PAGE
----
The authors’ main thesis is that by building privacy and security protections into health information technology systems, trust in those systems will be enhanced, and their adoption will be bolstered.
Navarro, Robert. (October, 2008) An ethical framework for sharing patient data without consent. Informatics in Primary Care, 16, 257-262. PMID: 19192326
Navarro argues that when patient consent cannot be obtained, the ethical sharing of patient data should be guided by how great a risk to patient privacy each act of sharing entails, what Navarro calls privacy breach risk.
Petersen C, DeMuro P, Goodman KW, Kaplan B. (2013). Sorrell v. IMS Health: issues and opportunities for informaticians. Journal of the American Medical Informatics Association. 20:35-37. PMID: 23104048
The authors discuss how “informaticians” can contribute to new policies that will be implemented as a result of the 2011 Supreme Court ruling that provider consent was not required before provider-identified pharmacy records of prescription information were sold for marketing purposes.
Spriggs M, Arnold MV, Pearce CM, Fry C. (2012). Ethical questions must be considered for electronic health records. Journal of Medical Ethics. 38:535-539. PMID: 22573881
The authors argue that ethical issues (including privacy and consent) are often sublimated to technical issues in the design and implementation of electronic health record (EHR) initiatives, and they cite this fact as contributing to the failure of the UK EHR system. The article then focuses on ethical and conceptual issues that will impact the success/failure of EHRs, both in Australia (where the authors are based) and internationally. Among the issues/questions they raise are: issues of equity that arise in the context of personal control; who benefits and who pays; what are the legitimate uses of Australia’s Personally Controlled Electronic Health Record system (a patient opt-in EHR system); and how privacy should be implemented. (IUCB note: It should be pointed out that Australia’s EHR system is shifting “its status from a professionally controlled infrastructure to a personally control option.”)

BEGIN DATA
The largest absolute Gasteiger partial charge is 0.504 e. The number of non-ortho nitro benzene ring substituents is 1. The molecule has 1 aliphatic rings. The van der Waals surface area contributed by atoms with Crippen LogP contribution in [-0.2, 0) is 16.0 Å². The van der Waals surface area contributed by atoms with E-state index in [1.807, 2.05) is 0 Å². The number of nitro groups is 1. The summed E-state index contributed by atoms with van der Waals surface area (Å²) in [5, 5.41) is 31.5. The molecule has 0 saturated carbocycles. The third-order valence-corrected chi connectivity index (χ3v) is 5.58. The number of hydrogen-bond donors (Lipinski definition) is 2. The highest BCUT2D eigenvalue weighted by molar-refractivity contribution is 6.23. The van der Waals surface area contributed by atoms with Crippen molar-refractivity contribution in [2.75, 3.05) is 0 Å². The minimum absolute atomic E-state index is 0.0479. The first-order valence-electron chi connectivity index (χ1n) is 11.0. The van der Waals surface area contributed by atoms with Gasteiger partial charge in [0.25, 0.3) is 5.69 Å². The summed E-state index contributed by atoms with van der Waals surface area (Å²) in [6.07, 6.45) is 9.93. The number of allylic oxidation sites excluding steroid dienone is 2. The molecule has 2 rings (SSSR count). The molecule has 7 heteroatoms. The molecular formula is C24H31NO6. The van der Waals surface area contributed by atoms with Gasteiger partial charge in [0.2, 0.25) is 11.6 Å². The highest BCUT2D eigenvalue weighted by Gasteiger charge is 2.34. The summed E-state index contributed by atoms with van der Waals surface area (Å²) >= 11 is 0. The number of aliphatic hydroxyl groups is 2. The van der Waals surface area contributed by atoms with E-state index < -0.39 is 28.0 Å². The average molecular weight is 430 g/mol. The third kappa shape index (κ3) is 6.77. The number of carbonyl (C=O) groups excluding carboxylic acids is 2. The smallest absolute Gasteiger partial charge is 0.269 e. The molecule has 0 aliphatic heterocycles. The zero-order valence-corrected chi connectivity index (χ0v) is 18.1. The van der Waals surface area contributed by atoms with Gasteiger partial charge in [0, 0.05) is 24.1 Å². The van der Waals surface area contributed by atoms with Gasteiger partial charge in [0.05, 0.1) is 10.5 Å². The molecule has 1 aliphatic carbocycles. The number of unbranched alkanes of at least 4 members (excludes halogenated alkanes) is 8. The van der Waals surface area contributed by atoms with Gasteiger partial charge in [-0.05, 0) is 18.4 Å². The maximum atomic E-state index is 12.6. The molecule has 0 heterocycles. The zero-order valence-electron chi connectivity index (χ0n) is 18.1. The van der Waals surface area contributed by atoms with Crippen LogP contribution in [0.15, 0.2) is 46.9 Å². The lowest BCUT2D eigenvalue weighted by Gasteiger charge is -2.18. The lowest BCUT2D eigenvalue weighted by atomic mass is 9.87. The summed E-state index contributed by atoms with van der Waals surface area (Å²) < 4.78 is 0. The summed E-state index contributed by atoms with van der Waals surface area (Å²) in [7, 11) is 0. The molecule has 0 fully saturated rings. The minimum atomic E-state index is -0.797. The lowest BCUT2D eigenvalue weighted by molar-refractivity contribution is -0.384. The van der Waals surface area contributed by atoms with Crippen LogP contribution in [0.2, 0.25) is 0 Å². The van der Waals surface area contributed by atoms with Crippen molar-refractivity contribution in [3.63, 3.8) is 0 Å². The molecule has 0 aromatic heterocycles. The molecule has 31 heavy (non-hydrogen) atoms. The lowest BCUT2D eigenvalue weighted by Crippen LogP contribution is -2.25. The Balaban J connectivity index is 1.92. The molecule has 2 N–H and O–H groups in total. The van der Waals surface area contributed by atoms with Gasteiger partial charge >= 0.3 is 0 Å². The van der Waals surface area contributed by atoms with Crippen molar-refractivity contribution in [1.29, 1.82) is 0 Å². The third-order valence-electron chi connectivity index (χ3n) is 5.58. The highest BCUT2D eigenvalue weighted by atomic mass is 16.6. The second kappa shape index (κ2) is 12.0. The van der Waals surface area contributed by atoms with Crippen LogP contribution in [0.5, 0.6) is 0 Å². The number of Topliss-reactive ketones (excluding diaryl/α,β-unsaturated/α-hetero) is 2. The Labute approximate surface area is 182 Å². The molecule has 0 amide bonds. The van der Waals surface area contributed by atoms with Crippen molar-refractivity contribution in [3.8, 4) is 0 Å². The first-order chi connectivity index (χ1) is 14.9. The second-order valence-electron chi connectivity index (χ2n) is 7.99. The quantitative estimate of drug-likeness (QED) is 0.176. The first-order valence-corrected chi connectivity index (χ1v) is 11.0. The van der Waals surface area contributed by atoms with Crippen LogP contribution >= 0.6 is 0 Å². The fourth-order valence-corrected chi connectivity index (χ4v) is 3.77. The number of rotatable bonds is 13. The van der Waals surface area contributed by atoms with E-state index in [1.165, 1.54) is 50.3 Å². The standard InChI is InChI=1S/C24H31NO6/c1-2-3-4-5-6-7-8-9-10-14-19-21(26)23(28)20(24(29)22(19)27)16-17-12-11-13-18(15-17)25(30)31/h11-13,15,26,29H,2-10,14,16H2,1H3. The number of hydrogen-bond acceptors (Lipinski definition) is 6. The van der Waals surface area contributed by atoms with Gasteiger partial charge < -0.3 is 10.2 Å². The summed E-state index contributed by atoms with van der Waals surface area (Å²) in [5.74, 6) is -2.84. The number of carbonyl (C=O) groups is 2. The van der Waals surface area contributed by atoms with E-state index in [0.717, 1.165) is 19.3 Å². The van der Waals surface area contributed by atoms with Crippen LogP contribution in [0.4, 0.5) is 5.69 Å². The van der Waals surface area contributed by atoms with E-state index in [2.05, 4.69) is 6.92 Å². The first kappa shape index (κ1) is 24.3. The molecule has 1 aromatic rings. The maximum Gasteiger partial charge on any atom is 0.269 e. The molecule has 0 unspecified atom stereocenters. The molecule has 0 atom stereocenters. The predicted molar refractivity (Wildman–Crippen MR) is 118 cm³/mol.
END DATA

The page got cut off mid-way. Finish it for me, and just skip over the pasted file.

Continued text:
Woodward, Beverly. (October, 2001). Confidentiality, Consent and Autonomy in the Physician-Patient Relationship. Health Care Analysis, 9 (3), 337-351. PMID: 11794836
Woodward argues that the uncertainty of disclosure rules for electronic medical systems hinders a patient’s ability to make an informed decision about sharing their medical information. (Note this article precedes HIPAA.)
Wynia M., Dunn K. (Spring, 2010) Dreams and Nightmares: Practical and Ethical Issues for Patients and Physicians Using Personal Health Records. Journal of Law, Medicine and Ethics, 38 (1), 64-73 PMID: 20446985
The authors argue that much of the optimism surrounding electronic and personal health records is based on somewhat unrealistic thinking. The average patient might get overloaded by the information in their PHR, and instead of being engaged, they might get mental fatigue or suffer from decision paralysis. The authors suggest a number of ‘carrots’ to encourage patients to make ‘healthy’ choices regarding their PHRs.
Ancker JS, Silver M, Miller MC, Kaushal R. (2013) Consumer experience with and attitudes toward health information technology: a nationwide survey. Journal of the American Medical Informatics Association, 20:152-156. PMID: 22847306